At his first press conference of the 2010-2011 basketball season, Michigan head coach John Beilein was asked about the “ancillary advantages” of the his team’s quick summer jaunt to Belgium. “The biggest benefit was that their cell phones didn’t work,” Beilein joked, “so they had to talk to each other.”
It was a joke, but also an expression of hope–hope that team chemistry might overcome more tangible limitations like shooting, rebounding, and experience. Especially experience. Six of Beilein’s ten best players have never played college ball, and two more are inexperienced sophomores. Even promising youngsters like Tim Hardaway Jr., son of NBA great Tim Hardaway, aren’t yet ready to fill the shoes of DeShawn Sims and Manny Harris. The upshot is likely to be Beilein’s third losing season in four years at Michigan.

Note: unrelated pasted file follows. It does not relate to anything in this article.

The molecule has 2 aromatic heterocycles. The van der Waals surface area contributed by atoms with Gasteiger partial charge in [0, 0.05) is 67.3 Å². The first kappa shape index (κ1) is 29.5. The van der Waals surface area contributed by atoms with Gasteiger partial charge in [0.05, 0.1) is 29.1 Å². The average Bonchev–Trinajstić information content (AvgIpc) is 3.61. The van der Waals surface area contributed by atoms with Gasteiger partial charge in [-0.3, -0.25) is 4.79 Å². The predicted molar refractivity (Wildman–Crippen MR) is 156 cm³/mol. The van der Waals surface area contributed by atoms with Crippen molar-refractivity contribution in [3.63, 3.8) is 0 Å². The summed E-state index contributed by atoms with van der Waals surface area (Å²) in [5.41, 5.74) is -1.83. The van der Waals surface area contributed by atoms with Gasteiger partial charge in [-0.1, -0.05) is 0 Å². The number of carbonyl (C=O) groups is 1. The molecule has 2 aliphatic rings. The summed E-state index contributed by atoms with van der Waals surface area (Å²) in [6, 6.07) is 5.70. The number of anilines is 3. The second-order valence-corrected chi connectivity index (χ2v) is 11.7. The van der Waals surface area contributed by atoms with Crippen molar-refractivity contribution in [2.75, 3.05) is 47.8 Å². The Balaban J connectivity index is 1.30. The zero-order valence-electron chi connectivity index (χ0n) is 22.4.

Unlike with the football program, where passion runs hot and expectations are perpetual, Beilein’s job isn’t on the line. After the wholesale NCAA violations of the Steve Fisher era, the dubious choice of Brian Ellerbe, and Tommy Amaker’s inability (in six years) to get to the NCAA tourney, the men’s basketball program was as good as dead when Beilein was hired in 2007. He was asked to reanimate a zombie, and he will be given plenty of time to do it. In the meantime, he can only hope that his kids’ chemistry will be enough to compete with the future pros on other Big Ten teams.